An Australian Energy Market Operator’s (AEMO) report predicts an increase in gas consumption in the next five years and a change to the eastern markets.

The AEMO’s second annual National Gas Forecasting Report (NGFR) predicts total gas consumption will more than double in the next five years before plateauing and remaining steady until 2035.

The report forecasts a transformation of eastern and south-eastern Australia’s interconnected gas markets from now until 2020, following the ramp-up of gas consumption to supply liquefied natural gas (LNG) exports.

At the forefront is LNG consumption, which is forecast to grow at an average annual rate of 32.5 per cent in the short term (to 2020) to supply LNG exports.

Total annual LNG consumption is forecast to increase from approximately 354 petajoules (PJ) in 2015 to 1,444 PJ by 2020.

APPEA Chief Executive, Malcolm Roberts, said the report highlighted the need for government policies that encouraged the development of new gas supply.

“Gas prices have increased in recent years for a number of reasons and this is having an impact on domestic demand,” Mr Roberts said.

“While the fall in the oil price will provide some relief to consumers in the short-term, it is vital that governments support policies that put downward pressure on gas prices by increasing supply.

Mr Roberts said that the market doesn’t deserve to needlessly suffer through policies that restrict gas development.

“The Victorian Government, in particular, needs to reconsider its current moratorium on onshore gas as it moves to develop a new gas supply strategy in 2016,” Mr Roberts said.

AEMO Managing Director and Chief Executive Officer, Matt Zema, said, “LNG export facilities in Queensland have brought international demand and international pricing to Australian gas markets,

“This is expected to more than double total gas consumption in eastern and south-eastern Australia over the next five years, compared to aggregated consumption in 2014 before the Queensland LNG projects began.”

Mr Zema said that other than LNG, the most significant change in gas consumption forecasts across the 20-year outlook period was in the gas-powered generation (GPG) sector.

“A short term decline is forecast in GPG consumption over the next five years, attributed to several factors,”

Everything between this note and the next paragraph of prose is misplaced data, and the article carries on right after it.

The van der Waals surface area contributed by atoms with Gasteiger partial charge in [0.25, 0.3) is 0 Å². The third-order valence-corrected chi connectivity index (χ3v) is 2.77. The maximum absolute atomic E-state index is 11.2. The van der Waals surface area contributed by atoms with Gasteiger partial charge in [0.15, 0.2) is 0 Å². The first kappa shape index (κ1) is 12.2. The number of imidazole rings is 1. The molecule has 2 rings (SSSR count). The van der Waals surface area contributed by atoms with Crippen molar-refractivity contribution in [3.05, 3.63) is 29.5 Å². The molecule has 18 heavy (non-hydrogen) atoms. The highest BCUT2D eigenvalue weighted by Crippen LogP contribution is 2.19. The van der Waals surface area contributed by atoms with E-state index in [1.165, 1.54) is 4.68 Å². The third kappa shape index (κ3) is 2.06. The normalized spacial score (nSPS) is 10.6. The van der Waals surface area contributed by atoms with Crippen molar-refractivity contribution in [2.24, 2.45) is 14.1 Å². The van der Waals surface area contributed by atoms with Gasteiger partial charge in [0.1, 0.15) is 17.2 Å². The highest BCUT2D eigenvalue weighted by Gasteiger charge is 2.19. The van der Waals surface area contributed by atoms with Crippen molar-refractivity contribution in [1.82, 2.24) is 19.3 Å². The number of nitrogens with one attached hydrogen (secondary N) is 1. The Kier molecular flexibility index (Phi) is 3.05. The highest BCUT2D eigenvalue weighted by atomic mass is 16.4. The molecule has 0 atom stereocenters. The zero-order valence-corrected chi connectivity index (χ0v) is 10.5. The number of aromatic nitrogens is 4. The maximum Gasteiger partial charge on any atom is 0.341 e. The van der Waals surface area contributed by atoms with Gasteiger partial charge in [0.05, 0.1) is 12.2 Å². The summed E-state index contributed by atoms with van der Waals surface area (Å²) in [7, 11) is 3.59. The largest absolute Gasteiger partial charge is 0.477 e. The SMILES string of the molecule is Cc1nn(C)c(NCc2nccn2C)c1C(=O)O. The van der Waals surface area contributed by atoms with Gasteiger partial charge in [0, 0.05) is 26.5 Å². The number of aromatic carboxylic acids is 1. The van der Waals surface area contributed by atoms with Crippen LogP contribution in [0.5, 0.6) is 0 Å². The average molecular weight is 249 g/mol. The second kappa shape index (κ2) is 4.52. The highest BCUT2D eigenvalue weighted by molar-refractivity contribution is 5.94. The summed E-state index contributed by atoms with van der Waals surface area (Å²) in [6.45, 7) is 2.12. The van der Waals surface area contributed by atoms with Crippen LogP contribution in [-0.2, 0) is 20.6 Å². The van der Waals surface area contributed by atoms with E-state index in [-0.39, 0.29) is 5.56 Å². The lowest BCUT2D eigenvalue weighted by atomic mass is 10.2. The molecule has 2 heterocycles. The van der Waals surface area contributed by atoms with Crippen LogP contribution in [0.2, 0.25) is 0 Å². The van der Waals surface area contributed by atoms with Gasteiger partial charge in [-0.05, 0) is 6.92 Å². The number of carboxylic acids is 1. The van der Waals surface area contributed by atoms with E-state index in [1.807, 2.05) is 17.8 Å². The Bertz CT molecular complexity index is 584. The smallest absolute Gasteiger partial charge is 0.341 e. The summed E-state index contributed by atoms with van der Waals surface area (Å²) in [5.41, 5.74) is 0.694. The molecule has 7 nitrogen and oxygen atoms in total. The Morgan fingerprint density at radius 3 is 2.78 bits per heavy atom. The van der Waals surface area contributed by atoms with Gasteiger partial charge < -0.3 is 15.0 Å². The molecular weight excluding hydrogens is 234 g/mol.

“It’s a response to an anticipated rise in wholesale gas prices; coupled with the pending expiration of existing gas supply contracts; the retirement of GPG plant Smithfield Energy Facility in New South Wales in 2018; and, a projected increase in renewable generation incentivised through the current renewable energy target,” Mr Zema said.

Mr Zema said that is we assume today’s market conditions and policy settings continue, the total annual GPG consumption is expected to increase to around 184 PJ by 2035, as industry invests in a range of generation sources to meet forecast electricity demand.

Consumption is also expected to increase in order to replace over 2,000 megawatts of announced coal-fired generation withdrawals from the National Electricity Market.

Mr Zema said the continued restructuring of Australian industry is likely to contribute to roughly a 30 PJ decline in industrial gas consumption over the short term.

“The 2015 NGFR identifies pockets of forecast growth in the food and services industries in particular. However this is offset by the forecast decline in total annual industrial gas consumption over the next five years, as industry restructures away from gas-intensive manufacturing,” Mr Zema said.

Mr Zema said new technologies and changing consumer behaviour were behind the flat forecasts for residential and commercial gas consumption over the next five years.

“Due to forecast improved energy efficiency of buildings and appliances, and switching from gas to electric appliances, we don’t anticipate much change in this sector in the short term, despite a forecast population growth of approximately 8 per cent,” Mr Zema said.

Jessica Dickers is an experienced journalist, editor and content creator who is currently the Editor of Utility’s sister publication, Infrastructure. With a strong writing background, Jessica has experience in journalism, editing, print production, content marketing, event program creation, PR and editorial management. Her favourite part of her role as editor is collaborating with the sector to put together the best industry-leading content for the audience.

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